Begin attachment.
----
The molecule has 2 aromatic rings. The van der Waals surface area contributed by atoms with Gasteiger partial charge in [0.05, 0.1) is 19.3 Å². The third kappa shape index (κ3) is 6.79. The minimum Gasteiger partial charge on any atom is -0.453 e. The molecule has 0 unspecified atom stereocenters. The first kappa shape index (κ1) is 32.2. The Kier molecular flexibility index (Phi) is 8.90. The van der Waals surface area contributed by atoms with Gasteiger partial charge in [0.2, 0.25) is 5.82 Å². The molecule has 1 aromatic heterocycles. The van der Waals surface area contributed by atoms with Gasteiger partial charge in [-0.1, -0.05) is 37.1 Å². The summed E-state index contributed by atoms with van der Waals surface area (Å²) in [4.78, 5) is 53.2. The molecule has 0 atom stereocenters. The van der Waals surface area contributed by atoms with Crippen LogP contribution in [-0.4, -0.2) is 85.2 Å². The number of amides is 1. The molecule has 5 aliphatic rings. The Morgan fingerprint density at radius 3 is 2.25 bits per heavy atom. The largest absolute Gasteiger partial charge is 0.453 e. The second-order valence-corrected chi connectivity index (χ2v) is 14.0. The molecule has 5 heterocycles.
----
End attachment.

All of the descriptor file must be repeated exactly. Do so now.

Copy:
The molecule has 2 aromatic rings. The van der Waals surface area contributed by atoms with Gasteiger partial charge in [0.05, 0.1) is 19.3 Å². The third kappa shape index (κ3) is 6.79. The minimum Gasteiger partial charge on any atom is -0.453 e. The molecule has 0 unspecified atom stereocenters. The first kappa shape index (κ1) is 32.2. The Kier molecular flexibility index (Phi) is 8.90. The van der Waals surface area contributed by atoms with Gasteiger partial charge in [0.2, 0.25) is 5.82 Å². The molecule has 1 aromatic heterocycles. The van der Waals surface area contributed by atoms with Gasteiger partial charge in [-0.1, -0.05) is 37.1 Å². The summed E-state index contributed by atoms with van der Waals surface area (Å²) in [4.78, 5) is 53.2. The molecule has 0 atom stereocenters. The van der Waals surface area contributed by atoms with Crippen LogP contribution in [-0.4, -0.2) is 85.2 Å². The number of amides is 1. The molecule has 5 aliphatic rings. The Morgan fingerprint density at radius 3 is 2.25 bits per heavy atom. The largest absolute Gasteiger partial charge is 0.453 e. The second-order valence-corrected chi connectivity index (χ2v) is 14.0. The molecule has 5 heterocycles.